Ray Tackett
(Top Gun)
01/18/16 11:54 AM
Center Line Thrust

This is an offshoot of the CPL PTS discussion.

Obviously, a Cessna 337 is a multiengine aircraft with center line thrust.

What about multiengine aircraft whose thrust is close enough to the center
line that one would not expect a huge yaw moment on engine failure? I'm
thinking of DC-9/MD-80 and B727. Shorter fuselages, such as A-10 and
Citation might well have significant yaw with one engine out.


sreyoB yrraL
(AVSIG Member)
01/18/16 12:07 PM
Re: Center Line Thrust

Quote:

What about multiengine aircraft whose thrust is close enough to the center
line that one would not expect a huge yaw moment on engine failure? I'm
thinking of DC-9/MD-80 and B727.



False premise.

A V1 cut in a DC9 takes full rudder, plus a little bit of aileron, to maintain heading as you climb at V2.

The DC8, with its four engines, required considerably less rudder when losing an outboard engine at V1. The V1 cut on the DC8 is a non-event in comparison.


Dave Siciliano (ADS)
(Top Gun)
01/18/16 02:59 PM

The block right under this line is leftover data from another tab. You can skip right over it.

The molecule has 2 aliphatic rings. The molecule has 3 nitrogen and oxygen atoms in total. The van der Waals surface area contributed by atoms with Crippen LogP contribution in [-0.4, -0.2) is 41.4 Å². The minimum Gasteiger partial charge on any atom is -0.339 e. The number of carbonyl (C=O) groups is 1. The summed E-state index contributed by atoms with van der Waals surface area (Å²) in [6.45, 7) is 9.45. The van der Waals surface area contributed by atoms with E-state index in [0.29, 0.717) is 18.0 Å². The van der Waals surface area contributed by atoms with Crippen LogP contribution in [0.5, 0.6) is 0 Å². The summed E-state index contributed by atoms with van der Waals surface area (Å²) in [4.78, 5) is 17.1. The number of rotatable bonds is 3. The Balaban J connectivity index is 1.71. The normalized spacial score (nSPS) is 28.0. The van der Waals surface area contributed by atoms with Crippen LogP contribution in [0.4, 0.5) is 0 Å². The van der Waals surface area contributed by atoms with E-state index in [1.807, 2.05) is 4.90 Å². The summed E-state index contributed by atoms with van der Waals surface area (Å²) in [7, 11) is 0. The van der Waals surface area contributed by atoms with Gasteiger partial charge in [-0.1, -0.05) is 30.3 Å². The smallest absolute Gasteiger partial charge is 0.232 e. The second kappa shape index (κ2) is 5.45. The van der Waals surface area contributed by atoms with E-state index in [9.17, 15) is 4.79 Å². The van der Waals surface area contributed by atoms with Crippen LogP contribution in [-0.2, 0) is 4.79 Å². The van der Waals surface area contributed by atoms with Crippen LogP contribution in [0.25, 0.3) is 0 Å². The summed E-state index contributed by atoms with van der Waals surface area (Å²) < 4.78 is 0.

Re: Center Line Thrust

Larry would know those aircraft. For the Citation II and V I wouldn't say it's a non-even, but pretty manageable if above Vmc and more speed helps. V2 for us is always Vmc or more. Some of the AF folks had trouble with civil insurance with some of their fighters. The 337 of course, was centerline as was the Adam prototype that never came to fruition.

Jeff Hartmann CIC
(Top Gun)
01/18/16 03:41 PM
Re: Center Line Thrust

CJ-4 with 3600/side takes all the rudder.

Mase Taylor
(Top Gun)
01/18/16 03:58 PM
Re: Center Line Thrust

The F-4 Phantom is considered center-line thrust from the standpoint of a military pilot obtaining a civilian certificate.

sreyoB yrraL
(AVSIG Member)
01/18/16 04:14 PM
Re: Center Line Thrust

Quote:

CJ-4 with 3600/side takes all the rudder.



Yep.

What people forget is that the designers give each airplane just as much rudder as it needs to meet the most restrictive certification criteria. For most twins that is the V1 cut. For the DC8 it was a two-engine-out (on the same side) go-around. The design must not only handle the situations where rudder is needed but it must handle situations where there is a rudder hard-over and the more authority the rudder has the more difficult that requirement will be to meet.


Bill Bridges - 9S1
(Top Gun)
01/18/16 04:32 PM
Re: Center Line Thrust

Quote:

there is a rudder hard-over and the more authority the rudder has the more difficult that requirement will be to meet.